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5/31/2008

It’ll tickle your innards: vintage Mountain Dew commercial

Ethnic stereotypes are on parade in this 1960s commercial, in which hillbilly cartoon characters guzzle caffeinated sugar water and play with firearms. The soundtrack uses the Bascom Lamar Lunsford tune Old Mountain Dew, and one of the characters sure sounds like Grandpa Jones.

2/2/2008

Bascom Lamar Lunsford playing Doggett’s Gap

I’ve raved about Bascom Lamar Lunsford’s work several times before on this site. This is an early video clip of Lunsford’s fiddle playing. The tune is, for all intents and purposes, Cumberland Gap. His vocal performance in this ensemble piece is impressive, and displays a power not necessarily evident in his solo recordings.

The film speeds up and slows down over the course of the performance, causing the music to sound a little wobbly. Deal with it.

10/4/2007

Bascom Lamar Lunsford playing Dry Bones

North Carolina-born Bascom Lamar Lunsford was a multi-talented musician and folklorist with an extensive repertoire of Appalachian music. So extensive, in fact, that he is credited with contributing more material to the Archive of Folk Song than any other performer. Equally important as the breadth and depth of his repertoire, though, is Lunsford’s skill as a performer. He is an engaging and energetic vocalist and musician, and his recorded performances are consistently excellent.

This piece, recorded in Ashland, Kentucky, for the Brunswick label in 1928, is a fine example of Lunsford’s relaxed, idiosyncratic vocal style. He takes liberties with phrase lengths, as is common in old-time music, and often places his vocal accents in unusual places. The galloping sixteenth-note banjo accompaniment serves the vocal well, and gives the performance a good deal of energy.

There is a worthwhile collection of Lunsford’s material on the Folkways record Ballads, Banjo Tunes, and Sacred Songs of Western North Carolina.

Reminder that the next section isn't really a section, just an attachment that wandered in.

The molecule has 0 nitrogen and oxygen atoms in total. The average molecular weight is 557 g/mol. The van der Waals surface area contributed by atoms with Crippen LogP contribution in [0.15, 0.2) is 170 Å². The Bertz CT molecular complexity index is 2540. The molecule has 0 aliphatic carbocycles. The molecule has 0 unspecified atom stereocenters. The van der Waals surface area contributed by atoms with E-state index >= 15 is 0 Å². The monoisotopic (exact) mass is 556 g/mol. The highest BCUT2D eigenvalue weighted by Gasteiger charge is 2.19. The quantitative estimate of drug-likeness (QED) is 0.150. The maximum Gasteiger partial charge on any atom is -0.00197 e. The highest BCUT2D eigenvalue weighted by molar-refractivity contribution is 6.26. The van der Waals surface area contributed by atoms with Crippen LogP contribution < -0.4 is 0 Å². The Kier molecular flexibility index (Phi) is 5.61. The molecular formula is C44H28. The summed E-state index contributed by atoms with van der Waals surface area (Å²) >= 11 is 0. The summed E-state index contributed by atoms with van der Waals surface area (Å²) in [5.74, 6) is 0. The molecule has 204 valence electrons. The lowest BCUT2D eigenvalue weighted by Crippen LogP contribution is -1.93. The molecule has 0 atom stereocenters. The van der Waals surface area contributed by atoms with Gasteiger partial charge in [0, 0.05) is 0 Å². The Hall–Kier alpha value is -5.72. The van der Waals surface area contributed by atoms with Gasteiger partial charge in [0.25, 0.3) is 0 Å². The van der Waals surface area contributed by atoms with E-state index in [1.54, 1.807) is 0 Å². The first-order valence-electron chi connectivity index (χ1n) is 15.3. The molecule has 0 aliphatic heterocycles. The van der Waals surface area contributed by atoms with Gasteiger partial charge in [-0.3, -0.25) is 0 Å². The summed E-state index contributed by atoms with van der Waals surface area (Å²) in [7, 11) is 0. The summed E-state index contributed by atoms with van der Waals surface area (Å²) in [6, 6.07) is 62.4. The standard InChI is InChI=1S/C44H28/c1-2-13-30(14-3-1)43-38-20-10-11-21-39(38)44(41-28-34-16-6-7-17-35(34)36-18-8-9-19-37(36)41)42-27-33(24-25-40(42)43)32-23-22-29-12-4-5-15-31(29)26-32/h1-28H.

Dry Bones (MP3)
Courtesy of Archive.org

Earlier posts:
Bascom Lamar Lunsford plays Lost John Dean
Bascom Lamar Lunsford plays I Wish I Was a Mole in the Ground
Bascom Lamar Lunsford plays Little Turtle Dove

7/4/2007

Bascom Lamar Lunsford plays Lost John Dean

North Carolina-born Bascom Lamar Lunsford was a multi-talented musician and folklorist with an extensive repertoire of Appalachian music. So extensive, in fact, that he is credited with contributing more material to the Archive of Folk Song than any other performer. Equally important as the breadth and depth of his repertoire, though, is Lunsford’s skill as a performer. He is an engaging and energetic vocalist and musician, and his recorded performances are consistently excellent.

There is a worthwhile collection of Lunsford’s material on the Folkways record Ballads, Banjo Tunes, and Sacred Songs of Western North Carolina.

Lost John Dean (MP3)
Courtesy of Archive.org

Earlier posts:
Bascom Lamar Lunsford plays I Wish I Was a Mole in the Ground
Bascom Lamar Lunsford plays Little Turtle Dove

6/1/2007

Bascom Lamar Lunsford plays I Wish I Was a Mole in the Ground

This 1928 Brunswick recording is probably Bascom Lamar Lunsford’s best-known performance. Like the previous Lunsford performance posted to this blog, this is an assemblage of commonplace verses. Grammarians will note the incorrect formation of the subjunctive case. As William Saffire would no doubt point out, it should be “I Wish I Were a Mole in the Ground.” Ahem.

I Wish I Was a Mole in the Ground (MP3)

Courtesy of Archive.org

5/30/2007

Bascom Lamar Lunsford plays Little Turtle Dove

North Carolina-born Bascom Lamar Lunsford was a multi talented musician whose extensive repertoire of traditional songs made him a valuable source for folklorists and song collectors. He made his first recordings for a collector in 1922. His first commercial recordings came in 1922, with what would become his most famous song: I Wish I Was a Mole in the Ground. This tune, Little Turtle Dove is an assemblage of commonplace verses, and was recorded in 1928 for the Brunswick label.


Little Turtle Dove
(MP3)

Courtesy of Archive.org